Hi, well written, thank you. You had me there with you in a way. You do very interesting work. I liked the story about people echoing their stories. At GA in SF one of the most potent moments for me was when a guy proposed a plan of action and everyone had to repeat what his proposal was even if they did not agree with it. : )

  • Last night I attended the occupation in Sacramento. I told them about your books “Dreaming the Dark” and “Truth or Dare”.

    They could use your presence, Starhawk.

    Caesar Chavez park, 910 I street, Sacramento.

    • I’m finding it hard to be everywhere! But you can also look on my main website, for a free download called “The Five-Fold Path of Productive Meetings” on meeting facilitation. Also check out my new book, The Empowerment Manual: A Guide for Collaborative Groups, And we are organizing to provide trainings for trainers regionally to help more people get good skills at running meetings, etc. love Starhawk

      • Paul

        You really captured the essence of what it’s like to be at the Occupy Sites. The entire time I’ve been working the occupy movement and watching what was going on in the other cities, I was thinking gosh it sure would be nice to see Starhawk helping the protesters, her way of doing things would really help, and here you are giving classes and helping the movement. Its wonderful.

  • Thank you, again, for coming down to Santa Cruz! It was a real pleasure to receive your insights on communication and facilitation, and was no surprise to find such insights cultivated in a person of great kindness and openness. Consider this an open invitation to return to OSC whenever you’d like. 🙂

    ( For those interested in seeing what we’re up to down here, check out … A publication with much more useful content is in the works. )

  • […] read Starhawk’s blog, and I’m delighted to tears to read her poetic words as I breathe and feel along with her as […]

  • Starhawk,
    Thank you for all you are doing to help the Occupy Together movement. Occupy Cleveland, like many occupations, is experiencing the results of an incorrectly implemented consensus process. The result in the past few days has been factionalism and many people leaving the group. It seems as though many people have no issue using “consensus” until they run into their first major conflict. Most people aren’t really equipped to resolve real conflict through consensus. Is there in fact anything that can be done to reverse factionalism once it has set in like this?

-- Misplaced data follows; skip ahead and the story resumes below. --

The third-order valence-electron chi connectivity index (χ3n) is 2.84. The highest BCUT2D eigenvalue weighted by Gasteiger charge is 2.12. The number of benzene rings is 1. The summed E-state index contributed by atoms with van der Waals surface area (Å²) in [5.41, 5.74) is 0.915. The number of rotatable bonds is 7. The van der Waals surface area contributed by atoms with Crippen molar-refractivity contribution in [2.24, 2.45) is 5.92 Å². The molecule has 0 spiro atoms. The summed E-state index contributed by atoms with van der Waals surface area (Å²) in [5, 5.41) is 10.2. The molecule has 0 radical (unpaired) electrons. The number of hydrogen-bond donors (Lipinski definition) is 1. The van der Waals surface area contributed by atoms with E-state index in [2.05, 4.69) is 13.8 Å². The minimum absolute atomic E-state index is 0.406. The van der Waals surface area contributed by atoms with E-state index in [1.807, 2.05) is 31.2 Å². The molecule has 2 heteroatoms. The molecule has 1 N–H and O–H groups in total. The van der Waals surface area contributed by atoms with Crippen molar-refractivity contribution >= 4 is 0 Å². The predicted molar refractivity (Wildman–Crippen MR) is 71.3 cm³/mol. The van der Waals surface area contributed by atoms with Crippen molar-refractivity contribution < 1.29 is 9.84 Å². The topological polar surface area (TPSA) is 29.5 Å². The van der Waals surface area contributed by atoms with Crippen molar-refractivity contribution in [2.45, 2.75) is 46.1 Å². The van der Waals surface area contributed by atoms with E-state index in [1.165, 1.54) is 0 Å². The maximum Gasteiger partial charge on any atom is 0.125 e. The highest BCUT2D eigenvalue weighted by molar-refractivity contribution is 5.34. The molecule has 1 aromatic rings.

• […] What follows is an excerpt from veteran community organizer Starhawk‘s blogpost on the Poetics of the Street. She also wrote an ”Empowerment Manual: A Guide for Collaborative Groups” that is a […]

  • […] Starhawk, who’s a favourite of mine and whose work I periodically reference over on Urban Meliad, talks a lot about this kind of thing in Truth or Dare and Dreaming the Dark: The idea that, the more you understand – and have afirmed by the people and structures around you – that you are valuable in and of yourself[3], the more you will also value others intrinsically and, as such, actually give a fuck and want to help when they’re in trouble. The idea that knowing, intrinsically, that you are worthy of food that isn’t full of growth hormones or pesticides can lead you to not only believing the same thing about people other than you (people with less money than you, people whose “life choices” aren’t ones you approve of or would choose for yourself), but also believing, intrinsically, that the plants and animals you eat are worthy of living lives that don’t involves being pumped full of hormones or pesticides; that the farmers who cultivate the plants and raise the animals that you eat are worthy of a good wage for their labour even if that means buying fair-trade or farm-gate and making a sacrifice[4] in order to do so; that the land you live on, the land your food grows on or is raised on, the earth and water that your food is born of – literally or figuratively – is worthy of not being poisoned by agricultural-chemical run-off, by oil spills and tailing ponds, of being treated with respect. The idea that knowing, intrinsically, that your body is your own and you hold sole dominion over it and that no-one else should be able to legislate or guilt-trip you into doing or being anything you don’t agree with or concent to, leads to knowing, intrinsically, that everyone else’s body is their own and that those same rules apply. That just because you mourn the loss of the son you thought you had, and all the futures you envisioned for him, doesn’t mean you can’t rejoice in the daughter you turned out to have or respect that she knows her own identity better than you do even though you’re an adult and she’s still a child. That just because you think the choice between eviction and prostitution is a horrible one to even consider, doesn’t mean you can’t respect the people who choose sex work and support them in their decisions rather than trying to criminalize their best options. That just because you suspect the chick who begged $2 from you in the park is only going to use the money to get a fix for her drug adiction doesn’t mean it’s your call to condemn her for what she does with her money – you may not like it, but your job is to work to make sure that there’s a methedone clinic, and a safe inhalation/injection site in your shared neighbourhood, it’s to greet her as a neighbour rather than look through her, it’s to recognize your shared humanity and your shared intrinsic value. […]